Las Vegas Sun

September 20, 2017

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Case of attack by fake Mormon missionaries focuses on victim’s pot use


Metro Police

Two suspects in an armed robbery are shown June 27, 2013, in the area of Flamingo Road and Buffalo Drive. Police say the men dressed as Mormon missionaries.

Robert Estall, from December 2011

Robert Estall, from December 2011

Abraham Austin

Abraham Austin

The man who alleges two faux Mormon missionaries pistol-whipped and robbed him faced dogged questioning from attorneys on both sides of the case today when he took the stand.

The June 27 robbery wasn’t the first time Terence Delucia allegedly had his marijuana and money taken from his home at gunpoint. While he didn’t give a statement to police this go-around, he did after a July 2012 home robbery, according to documents referenced in court.

That statement, which he denies, includes comments about his involvement in drug dealing and negative views against blacks.

That statement will likely hold continued relevance when the preliminary hearing in Las Vegas Township Justice Court for Robert Estall, 25, and Abraham Austin Jr., 28, picks back up on Friday.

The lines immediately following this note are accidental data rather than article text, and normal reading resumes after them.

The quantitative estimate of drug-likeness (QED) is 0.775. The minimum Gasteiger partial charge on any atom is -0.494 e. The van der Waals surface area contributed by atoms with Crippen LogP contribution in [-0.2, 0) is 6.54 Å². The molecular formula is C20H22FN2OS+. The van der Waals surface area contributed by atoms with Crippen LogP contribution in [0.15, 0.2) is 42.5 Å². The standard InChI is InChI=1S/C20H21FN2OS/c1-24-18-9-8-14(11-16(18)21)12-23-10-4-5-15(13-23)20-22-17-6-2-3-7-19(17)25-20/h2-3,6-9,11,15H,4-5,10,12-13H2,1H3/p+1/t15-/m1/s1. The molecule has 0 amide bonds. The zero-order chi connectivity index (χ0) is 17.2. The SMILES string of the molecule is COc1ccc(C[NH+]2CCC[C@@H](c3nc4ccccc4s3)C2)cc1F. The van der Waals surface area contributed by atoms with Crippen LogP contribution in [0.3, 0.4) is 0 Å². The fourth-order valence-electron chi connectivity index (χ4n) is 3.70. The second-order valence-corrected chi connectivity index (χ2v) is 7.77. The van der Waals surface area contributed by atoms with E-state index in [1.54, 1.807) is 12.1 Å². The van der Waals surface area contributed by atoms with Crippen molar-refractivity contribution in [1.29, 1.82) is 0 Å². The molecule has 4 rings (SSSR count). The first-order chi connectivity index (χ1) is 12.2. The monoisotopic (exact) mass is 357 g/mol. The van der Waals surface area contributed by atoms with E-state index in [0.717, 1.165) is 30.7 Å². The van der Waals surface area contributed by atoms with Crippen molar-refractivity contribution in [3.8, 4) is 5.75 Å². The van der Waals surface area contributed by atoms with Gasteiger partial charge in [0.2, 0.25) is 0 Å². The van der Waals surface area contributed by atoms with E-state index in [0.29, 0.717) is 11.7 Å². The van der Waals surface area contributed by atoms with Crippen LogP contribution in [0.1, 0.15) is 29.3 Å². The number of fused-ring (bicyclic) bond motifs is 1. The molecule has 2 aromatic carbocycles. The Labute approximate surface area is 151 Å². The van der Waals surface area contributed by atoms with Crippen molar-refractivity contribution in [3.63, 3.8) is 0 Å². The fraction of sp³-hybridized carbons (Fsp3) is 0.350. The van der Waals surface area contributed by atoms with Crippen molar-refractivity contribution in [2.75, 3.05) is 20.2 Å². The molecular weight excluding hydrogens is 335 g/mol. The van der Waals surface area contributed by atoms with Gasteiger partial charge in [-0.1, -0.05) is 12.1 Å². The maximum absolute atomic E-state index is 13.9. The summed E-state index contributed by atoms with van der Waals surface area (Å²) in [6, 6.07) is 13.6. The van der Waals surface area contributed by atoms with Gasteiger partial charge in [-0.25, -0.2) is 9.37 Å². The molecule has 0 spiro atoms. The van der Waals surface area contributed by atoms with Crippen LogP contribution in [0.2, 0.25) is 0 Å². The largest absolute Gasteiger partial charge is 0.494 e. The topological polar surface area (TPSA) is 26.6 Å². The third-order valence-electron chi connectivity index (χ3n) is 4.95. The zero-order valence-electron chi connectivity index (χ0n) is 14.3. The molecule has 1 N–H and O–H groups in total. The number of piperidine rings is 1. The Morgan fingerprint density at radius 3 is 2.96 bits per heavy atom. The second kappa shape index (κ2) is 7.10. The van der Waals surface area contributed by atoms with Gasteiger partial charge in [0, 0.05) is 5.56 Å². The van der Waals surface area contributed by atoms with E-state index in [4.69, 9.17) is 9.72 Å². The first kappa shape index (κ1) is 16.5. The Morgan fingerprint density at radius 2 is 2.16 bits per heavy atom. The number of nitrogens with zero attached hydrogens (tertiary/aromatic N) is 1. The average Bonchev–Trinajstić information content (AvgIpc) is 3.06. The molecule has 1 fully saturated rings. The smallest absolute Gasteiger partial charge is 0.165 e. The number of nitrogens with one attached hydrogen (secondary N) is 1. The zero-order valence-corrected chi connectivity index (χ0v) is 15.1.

Estall and Austin face felony first-degree kidnapping, robbery and battery charges related to the alleged home invasion. The hearing will determine if the evidence against them is strong enough to send the case to Clark County District Court.

Delucia, who testified with his private attorney seated next to him, denied indicating to police that he had sold marijuana through the mail and testified he never said he hated black people.

He was candid about using the drug, which he said he needs because he has AIDS. Delucia doesn't have a medical marijuana card.

The 2012 robbery left him short $30,000 and two ounces of pot, and the most recent one cost him $3,000 and a little under an ounce of the drug, among other damages, he said

Mariana Kihuen, Estall’s public defender, asked Delucia if his testimony was that he had never inadvertently sent drugs through the postal service or FedEx.

He replied, after consulting his attorney, that he doesn’t use FedEx.

He also said he didn’t remember detectives telling him in that interview that his driveway looked like it was set up to move narcotics.

Delucia told prosecutors that he did not officially refuse to give police a taped statement after the most recent incident. He said he just didn’t give a statement because he was bereft from being assaulted so he had his wife fill out a written statement.

The defense will continue cross-examining Delucia on Friday and more witnesses will be called.

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